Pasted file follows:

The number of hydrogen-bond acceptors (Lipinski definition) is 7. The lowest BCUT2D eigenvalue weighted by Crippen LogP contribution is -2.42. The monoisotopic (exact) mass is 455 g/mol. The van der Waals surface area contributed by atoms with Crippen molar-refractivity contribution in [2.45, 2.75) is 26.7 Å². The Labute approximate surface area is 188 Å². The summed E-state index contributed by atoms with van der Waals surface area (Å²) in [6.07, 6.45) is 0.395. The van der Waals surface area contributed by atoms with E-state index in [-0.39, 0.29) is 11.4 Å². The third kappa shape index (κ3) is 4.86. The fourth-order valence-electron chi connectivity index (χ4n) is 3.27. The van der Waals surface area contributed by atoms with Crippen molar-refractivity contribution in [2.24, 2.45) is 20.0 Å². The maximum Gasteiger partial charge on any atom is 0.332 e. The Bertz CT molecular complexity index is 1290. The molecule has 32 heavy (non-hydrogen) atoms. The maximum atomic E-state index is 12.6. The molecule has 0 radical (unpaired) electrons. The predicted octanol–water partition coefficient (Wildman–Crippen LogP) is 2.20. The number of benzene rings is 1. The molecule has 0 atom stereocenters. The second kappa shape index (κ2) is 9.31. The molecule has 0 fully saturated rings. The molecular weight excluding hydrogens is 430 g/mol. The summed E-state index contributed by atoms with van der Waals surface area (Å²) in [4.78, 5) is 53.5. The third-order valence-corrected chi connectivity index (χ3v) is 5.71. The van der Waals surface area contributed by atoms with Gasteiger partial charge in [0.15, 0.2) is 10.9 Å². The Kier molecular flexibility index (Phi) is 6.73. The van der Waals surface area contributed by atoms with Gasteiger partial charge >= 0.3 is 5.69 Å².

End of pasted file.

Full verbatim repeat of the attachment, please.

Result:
The number of hydrogen-bond acceptors (Lipinski definition) is 7. The lowest BCUT2D eigenvalue weighted by Crippen LogP contribution is -2.42. The monoisotopic (exact) mass is 455 g/mol. The van der Waals surface area contributed by atoms with Crippen molar-refractivity contribution in [2.45, 2.75) is 26.7 Å². The Labute approximate surface area is 188 Å². The summed E-state index contributed by atoms with van der Waals surface area (Å²) in [6.07, 6.45) is 0.395. The van der Waals surface area contributed by atoms with E-state index in [-0.39, 0.29) is 11.4 Å². The third kappa shape index (κ3) is 4.86. The fourth-order valence-electron chi connectivity index (χ4n) is 3.27. The van der Waals surface area contributed by atoms with Crippen molar-refractivity contribution in [2.24, 2.45) is 20.0 Å². The maximum Gasteiger partial charge on any atom is 0.332 e. The Bertz CT molecular complexity index is 1290. The molecule has 32 heavy (non-hydrogen) atoms. The maximum atomic E-state index is 12.6. The molecule has 0 radical (unpaired) electrons. The predicted octanol–water partition coefficient (Wildman–Crippen LogP) is 2.20. The number of benzene rings is 1. The molecule has 0 atom stereocenters. The second kappa shape index (κ2) is 9.31. The molecule has 0 fully saturated rings. The molecular weight excluding hydrogens is 430 g/mol. The summed E-state index contributed by atoms with van der Waals surface area (Å²) in [4.78, 5) is 53.5. The third-order valence-corrected chi connectivity index (χ3v) is 5.71. The van der Waals surface area contributed by atoms with Gasteiger partial charge in [0.15, 0.2) is 10.9 Å². The Kier molecular flexibility index (Phi) is 6.73. The van der Waals surface area contributed by atoms with Gasteiger partial charge >= 0.3 is 5.69 Å².